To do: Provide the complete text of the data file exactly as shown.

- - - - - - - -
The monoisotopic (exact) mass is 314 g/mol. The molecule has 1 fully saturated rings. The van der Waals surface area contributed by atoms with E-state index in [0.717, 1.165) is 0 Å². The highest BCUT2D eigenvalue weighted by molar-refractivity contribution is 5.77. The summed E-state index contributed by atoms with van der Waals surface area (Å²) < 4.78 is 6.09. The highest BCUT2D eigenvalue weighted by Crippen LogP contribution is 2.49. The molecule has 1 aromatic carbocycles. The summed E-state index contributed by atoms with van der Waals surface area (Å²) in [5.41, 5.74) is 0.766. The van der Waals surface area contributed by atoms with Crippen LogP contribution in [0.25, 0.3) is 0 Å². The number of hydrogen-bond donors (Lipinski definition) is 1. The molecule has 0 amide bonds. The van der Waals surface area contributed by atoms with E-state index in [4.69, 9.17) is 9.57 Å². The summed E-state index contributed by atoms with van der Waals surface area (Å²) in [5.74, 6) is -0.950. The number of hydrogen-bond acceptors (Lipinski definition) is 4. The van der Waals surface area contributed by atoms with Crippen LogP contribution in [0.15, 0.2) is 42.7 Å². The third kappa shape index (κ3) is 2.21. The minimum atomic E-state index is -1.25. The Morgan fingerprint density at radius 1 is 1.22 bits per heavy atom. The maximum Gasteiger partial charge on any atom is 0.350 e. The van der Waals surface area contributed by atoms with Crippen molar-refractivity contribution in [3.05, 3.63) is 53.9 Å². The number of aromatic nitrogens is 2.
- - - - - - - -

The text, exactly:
The monoisotopic (exact) mass is 314 g/mol. The molecule has 1 fully saturated rings. The van der Waals surface area contributed by atoms with E-state index in [0.717, 1.165) is 0 Å². The highest BCUT2D eigenvalue weighted by molar-refractivity contribution is 5.77. The summed E-state index contributed by atoms with van der Waals surface area (Å²) < 4.78 is 6.09. The highest BCUT2D eigenvalue weighted by Crippen LogP contribution is 2.49. The molecule has 1 aromatic carbocycles. The summed E-state index contributed by atoms with van der Waals surface area (Å²) in [5.41, 5.74) is 0.766. The van der Waals surface area contributed by atoms with Crippen LogP contribution in [0.25, 0.3) is 0 Å². The number of hydrogen-bond donors (Lipinski definition) is 1. The molecule has 0 amide bonds. The van der Waals surface area contributed by atoms with E-state index in [4.69, 9.17) is 9.57 Å². The summed E-state index contributed by atoms with van der Waals surface area (Å²) in [5.74, 6) is -0.950. The number of hydrogen-bond acceptors (Lipinski definition) is 4. The van der Waals surface area contributed by atoms with Crippen LogP contribution in [0.15, 0.2) is 42.7 Å². The third kappa shape index (κ3) is 2.21. The minimum atomic E-state index is -1.25. The Morgan fingerprint density at radius 1 is 1.22 bits per heavy atom. The maximum Gasteiger partial charge on any atom is 0.350 e. The van der Waals surface area contributed by atoms with Crippen molar-refractivity contribution in [3.05, 3.63) is 53.9 Å². The number of aromatic nitrogens is 2.